This item was reprinted by Dale Wharton, who found a microfilm copy in the New York Public Library after an 18-month search. His interest was sparked by a three-page quotation from Sargent in a 1947 book by George Seldes. These pages recounted the repression of independent American journalism by corporate interests, in particular by the House of Morgan.

Porter Sargent (1872-1951) was an eclectic scholar and educator who published a survey of private schools beginning in 1914. He used the preface to his "Handbook" to comment on topics of the day. Sargent was shaken by the ease with which the U.S. became entangled in the first world war, and in 1940 saw the same thing happening again. (Before Pearl Harbor, isolationism was a respectable opinion in America.) Moreover, some social critics were tracking the emerging science of propaganda, and noticed how its techniques were increasingly used by governments (in this case, the British-Morgan nexus) to shape popular opinion. Sargent's interest began after Senator Gerald Nye read portions of a book by Sidney Rogerson, "Propaganda in the Next War," into the Congressional Record, "telling how Britain might seduce the U.S. into the coming war against Germany.... Porter Sargent had 10,000 reprints made, [and] sent them, with a one-page mimeograph of his own observations, to his mailing list of educators." (Time magazine, 1939-12-25)


Seldes, George. One Thousand Americans. New York: Boni & Gaer, 1947. 312 pages.

George Seldes (1890-1995) covered the Spanish Civil War from Madrid for the New York Post, and from 1940 to 1950 he edited the weekly newsletter "In Fact." A free-lance muckraker for most of his career, Seldes retired in 1950 but was rediscovered in the 1980s; his autobiography "Witness to a Century" was published in 1987 and became a bestseller. With more than a dozen books to his credit, Seldes is considered by progressives as one of the century's leading anti-fascists. In addition to tracking the extreme Right, Seldes also tracked corporations and big money, and their power and influence in the American press. (Regrettably, this aspect of his research is no longer important to the Left, which for the past two decades has concentrated more on identity politics and multiculturalism.)

This 1947 book is dense with the names of major American power brokers, including interests such as J.P. Morgan and groups such as the National Association of Manufacturers. One 80-page section on the magazine press deals with both the Henry Luce and Morgan empires. Throughout this book, Seldes connects the interlocking dots between owners, directors, and their handmaidens within the political process. "These one thousand Americans are interested in property rights, rather than the general welfare," and have the power to "maintain the status quo system or to move backward."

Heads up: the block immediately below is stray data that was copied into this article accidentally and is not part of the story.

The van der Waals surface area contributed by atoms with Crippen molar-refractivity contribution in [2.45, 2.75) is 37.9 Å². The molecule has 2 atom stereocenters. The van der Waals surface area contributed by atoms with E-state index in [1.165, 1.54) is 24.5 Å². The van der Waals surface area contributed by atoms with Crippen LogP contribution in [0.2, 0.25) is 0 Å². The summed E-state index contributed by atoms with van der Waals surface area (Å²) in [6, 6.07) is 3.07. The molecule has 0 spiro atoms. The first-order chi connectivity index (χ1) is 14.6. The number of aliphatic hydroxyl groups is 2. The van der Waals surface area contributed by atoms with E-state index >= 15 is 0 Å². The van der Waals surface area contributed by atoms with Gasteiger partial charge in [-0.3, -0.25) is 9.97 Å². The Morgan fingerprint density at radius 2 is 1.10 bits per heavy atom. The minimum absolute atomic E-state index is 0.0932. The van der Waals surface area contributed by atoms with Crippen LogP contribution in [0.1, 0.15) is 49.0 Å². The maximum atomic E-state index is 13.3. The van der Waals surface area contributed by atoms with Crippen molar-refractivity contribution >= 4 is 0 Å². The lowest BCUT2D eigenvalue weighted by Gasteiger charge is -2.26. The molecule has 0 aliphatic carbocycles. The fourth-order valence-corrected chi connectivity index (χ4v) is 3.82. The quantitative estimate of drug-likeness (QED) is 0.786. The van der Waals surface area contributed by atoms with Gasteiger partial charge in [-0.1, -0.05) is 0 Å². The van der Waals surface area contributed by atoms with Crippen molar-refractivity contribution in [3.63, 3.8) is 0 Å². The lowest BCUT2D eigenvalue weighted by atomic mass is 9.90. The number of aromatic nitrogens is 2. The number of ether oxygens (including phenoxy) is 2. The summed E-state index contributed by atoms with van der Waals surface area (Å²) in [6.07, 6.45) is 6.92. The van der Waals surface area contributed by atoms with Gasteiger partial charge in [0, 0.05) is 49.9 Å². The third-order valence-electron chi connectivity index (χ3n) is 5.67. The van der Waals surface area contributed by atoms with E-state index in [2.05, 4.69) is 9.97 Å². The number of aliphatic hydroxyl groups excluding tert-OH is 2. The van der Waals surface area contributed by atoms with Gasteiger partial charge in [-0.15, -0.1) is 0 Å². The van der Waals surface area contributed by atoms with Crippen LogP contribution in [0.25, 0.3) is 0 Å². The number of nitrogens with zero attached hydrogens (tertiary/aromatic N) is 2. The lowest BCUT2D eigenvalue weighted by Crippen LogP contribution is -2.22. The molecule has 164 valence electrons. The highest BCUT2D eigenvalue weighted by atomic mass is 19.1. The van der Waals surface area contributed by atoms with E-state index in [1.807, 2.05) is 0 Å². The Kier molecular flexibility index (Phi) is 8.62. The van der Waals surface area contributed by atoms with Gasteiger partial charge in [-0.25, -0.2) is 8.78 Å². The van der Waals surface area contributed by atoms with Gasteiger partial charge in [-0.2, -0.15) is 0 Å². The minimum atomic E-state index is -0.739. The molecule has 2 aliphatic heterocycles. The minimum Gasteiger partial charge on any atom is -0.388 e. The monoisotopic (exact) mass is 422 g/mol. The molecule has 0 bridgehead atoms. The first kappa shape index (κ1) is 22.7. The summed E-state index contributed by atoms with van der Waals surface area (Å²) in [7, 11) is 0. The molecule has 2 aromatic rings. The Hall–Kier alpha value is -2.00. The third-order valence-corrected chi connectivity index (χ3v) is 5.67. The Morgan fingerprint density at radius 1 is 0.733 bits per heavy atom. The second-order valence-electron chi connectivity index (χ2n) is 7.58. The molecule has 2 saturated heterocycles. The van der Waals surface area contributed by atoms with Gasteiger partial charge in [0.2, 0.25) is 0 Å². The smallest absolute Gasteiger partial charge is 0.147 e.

Silk, Leonard and Silk, Mark. The American Establishment. New York: Avon Books (Discus), 1981. 351 pages.

Leonard Silk is a member of the establishment: editorial board of the New York Times, former Business Week editor, Brookings Institution senior fellow, Council on Foreign Relations member, former presidential advisor, former Salzburg Seminar visiting professor, etc. When he teams up with his son Mark (a teaching fellow at Harvard) and confesses that there is indeed an American Establishment, it's not easy to dismiss them as conspiracy buffs. "We see the American Establishment as a churchlike institution which seeks to play a mediating role between the competing forces in our society. As such, it is mildly reformist and ultimately conservative."

Those looking for hard research will be disappointed. The authors prefer a loose commentary interspersed with anecdotes, and deal only with institutions familiar to them: Harvard (pages 21-65), New York Times (pages 66-103), Ford Foundation (pages 125-152), Brookings Institution (pages 153-182), Council on Foreign Relations (pages 183-225), and some big business organizations. In the final analysis, father and son are glad the Establishment exists, but "we think that it works best as a truly secret organization, secret even from its own membership." To paraphrase: "Yes, there's a priesthood that calls the shots, but it hasn't gone to their heads so we should all be grateful and wish them well."


Van der Pijl, Kees. The Making of an Atlantic Ruling Class. London: Verso, 1997. 331 pages.

This book emerged out of the author's 1983 doctoral dissertation at the University of Amsterdam; his neo-Marxist emphasis is on economic trends in the U.S. and Europe since World War I. An internationalist bourgeoisie, associated with money capital, integrated the American and Western European ruling classes. The New Deal, and then the Marshall Plan, formed a new corporate liberalism, with its own tendency toward international expansion. Then statism emerged as a sphere-of-interest struggle against the Soviet Union eclipsed the class struggle that once characterized labor movements.

One shortcoming of this book is that abstract macroeconomic and political analysis leaves no room for the role played by the secret state. The author briefly mentions that in 1966 Walter Reuther accused the AFL-CIO of working with the CIA, but since the Kennedy era is seen as the high point of Atlanticism, and Vietnam its downfall, little room is left for more recent revelations. Most academic historians still haven't fully recognized the massive role played by CIA covert operations. The Marshall Plan itself, for example, was directed by the secret state. When choosing a dissertation topic, neo-Marxist categories work fine. But if you want to aim for deeper understanding, then it becomes necessary to leave academia behind so that conspiracism can be given its rightful place in recent history.